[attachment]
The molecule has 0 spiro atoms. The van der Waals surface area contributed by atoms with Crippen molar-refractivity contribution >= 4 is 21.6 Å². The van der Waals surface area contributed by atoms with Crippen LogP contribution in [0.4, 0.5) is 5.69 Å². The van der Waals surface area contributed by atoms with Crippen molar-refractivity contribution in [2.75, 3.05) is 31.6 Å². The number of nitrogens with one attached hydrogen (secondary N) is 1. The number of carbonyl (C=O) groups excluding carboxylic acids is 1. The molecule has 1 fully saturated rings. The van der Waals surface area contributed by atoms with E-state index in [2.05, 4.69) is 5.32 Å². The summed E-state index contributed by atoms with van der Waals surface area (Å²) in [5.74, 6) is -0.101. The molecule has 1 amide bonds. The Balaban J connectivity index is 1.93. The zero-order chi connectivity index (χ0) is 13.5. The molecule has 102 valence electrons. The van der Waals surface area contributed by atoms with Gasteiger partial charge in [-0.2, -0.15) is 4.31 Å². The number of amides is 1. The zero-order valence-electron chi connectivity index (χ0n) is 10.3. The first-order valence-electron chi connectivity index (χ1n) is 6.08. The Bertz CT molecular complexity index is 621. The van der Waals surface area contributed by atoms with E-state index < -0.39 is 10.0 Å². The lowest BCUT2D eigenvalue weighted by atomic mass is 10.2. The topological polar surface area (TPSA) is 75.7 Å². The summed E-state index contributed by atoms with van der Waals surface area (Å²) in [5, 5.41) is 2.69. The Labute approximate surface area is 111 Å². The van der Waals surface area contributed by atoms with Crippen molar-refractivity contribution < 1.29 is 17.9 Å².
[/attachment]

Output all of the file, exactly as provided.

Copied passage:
The molecule has 0 spiro atoms. The van der Waals surface area contributed by atoms with Crippen molar-refractivity contribution >= 4 is 21.6 Å². The van der Waals surface area contributed by atoms with Crippen LogP contribution in [0.4, 0.5) is 5.69 Å². The van der Waals surface area contributed by atoms with Crippen molar-refractivity contribution in [2.75, 3.05) is 31.6 Å². The number of nitrogens with one attached hydrogen (secondary N) is 1. The number of carbonyl (C=O) groups excluding carboxylic acids is 1. The molecule has 1 fully saturated rings. The van der Waals surface area contributed by atoms with E-state index in [2.05, 4.69) is 5.32 Å². The summed E-state index contributed by atoms with van der Waals surface area (Å²) in [5.74, 6) is -0.101. The molecule has 1 amide bonds. The Balaban J connectivity index is 1.93. The zero-order chi connectivity index (χ0) is 13.5. The molecule has 102 valence electrons. The van der Waals surface area contributed by atoms with Gasteiger partial charge in [-0.2, -0.15) is 4.31 Å². The number of amides is 1. The zero-order valence-electron chi connectivity index (χ0n) is 10.3. The first-order valence-electron chi connectivity index (χ1n) is 6.08. The Bertz CT molecular complexity index is 621. The van der Waals surface area contributed by atoms with E-state index < -0.39 is 10.0 Å². The lowest BCUT2D eigenvalue weighted by atomic mass is 10.2. The topological polar surface area (TPSA) is 75.7 Å². The summed E-state index contributed by atoms with van der Waals surface area (Å²) in [5, 5.41) is 2.69. The Labute approximate surface area is 111 Å². The van der Waals surface area contributed by atoms with Crippen molar-refractivity contribution < 1.29 is 17.9 Å².